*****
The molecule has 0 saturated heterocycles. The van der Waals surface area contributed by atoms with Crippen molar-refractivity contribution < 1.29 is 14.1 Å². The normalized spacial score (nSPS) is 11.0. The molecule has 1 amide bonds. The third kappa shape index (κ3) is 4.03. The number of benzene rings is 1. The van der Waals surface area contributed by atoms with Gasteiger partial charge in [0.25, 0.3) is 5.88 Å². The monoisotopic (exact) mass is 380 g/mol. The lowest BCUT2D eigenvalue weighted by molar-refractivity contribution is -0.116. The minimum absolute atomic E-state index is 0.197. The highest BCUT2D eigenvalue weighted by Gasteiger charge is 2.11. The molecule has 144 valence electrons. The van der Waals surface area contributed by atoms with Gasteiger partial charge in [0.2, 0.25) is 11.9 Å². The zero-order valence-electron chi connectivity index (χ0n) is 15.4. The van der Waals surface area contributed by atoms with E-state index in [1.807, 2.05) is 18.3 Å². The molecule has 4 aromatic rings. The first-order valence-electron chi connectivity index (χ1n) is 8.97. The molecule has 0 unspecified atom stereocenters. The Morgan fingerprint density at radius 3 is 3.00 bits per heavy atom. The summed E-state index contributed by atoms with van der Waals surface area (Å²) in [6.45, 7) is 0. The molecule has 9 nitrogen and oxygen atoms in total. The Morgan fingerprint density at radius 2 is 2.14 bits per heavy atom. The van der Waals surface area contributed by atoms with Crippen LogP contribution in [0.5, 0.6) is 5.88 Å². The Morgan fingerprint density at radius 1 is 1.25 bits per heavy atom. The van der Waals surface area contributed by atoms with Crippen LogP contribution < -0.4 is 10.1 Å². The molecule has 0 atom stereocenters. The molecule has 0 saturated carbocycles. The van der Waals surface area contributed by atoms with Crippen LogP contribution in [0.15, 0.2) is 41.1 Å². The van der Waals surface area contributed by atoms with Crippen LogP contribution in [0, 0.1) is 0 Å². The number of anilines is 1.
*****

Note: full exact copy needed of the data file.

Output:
The molecule has 0 saturated heterocycles. The van der Waals surface area contributed by atoms with Crippen molar-refractivity contribution < 1.29 is 14.1 Å². The normalized spacial score (nSPS) is 11.0. The molecule has 1 amide bonds. The third kappa shape index (κ3) is 4.03. The number of benzene rings is 1. The van der Waals surface area contributed by atoms with Gasteiger partial charge in [0.25, 0.3) is 5.88 Å². The monoisotopic (exact) mass is 380 g/mol. The lowest BCUT2D eigenvalue weighted by molar-refractivity contribution is -0.116. The minimum absolute atomic E-state index is 0.197. The highest BCUT2D eigenvalue weighted by Gasteiger charge is 2.11. The molecule has 144 valence electrons. The van der Waals surface area contributed by atoms with Gasteiger partial charge in [0.2, 0.25) is 11.9 Å². The zero-order valence-electron chi connectivity index (χ0n) is 15.4. The van der Waals surface area contributed by atoms with E-state index in [1.807, 2.05) is 18.3 Å². The molecule has 4 aromatic rings. The first-order valence-electron chi connectivity index (χ1n) is 8.97. The molecule has 0 unspecified atom stereocenters. The Morgan fingerprint density at radius 3 is 3.00 bits per heavy atom. The summed E-state index contributed by atoms with van der Waals surface area (Å²) in [6.45, 7) is 0. The molecule has 9 nitrogen and oxygen atoms in total. The Morgan fingerprint density at radius 2 is 2.14 bits per heavy atom. The van der Waals surface area contributed by atoms with Crippen LogP contribution in [0.5, 0.6) is 5.88 Å². The Morgan fingerprint density at radius 1 is 1.25 bits per heavy atom. The van der Waals surface area contributed by atoms with Crippen LogP contribution < -0.4 is 10.1 Å². The molecule has 0 atom stereocenters. The molecule has 0 saturated carbocycles. The van der Waals surface area contributed by atoms with Crippen LogP contribution in [0.15, 0.2) is 41.1 Å². The van der Waals surface area contributed by atoms with Crippen LogP contribution in [0, 0.1) is 0 Å². The number of anilines is 1.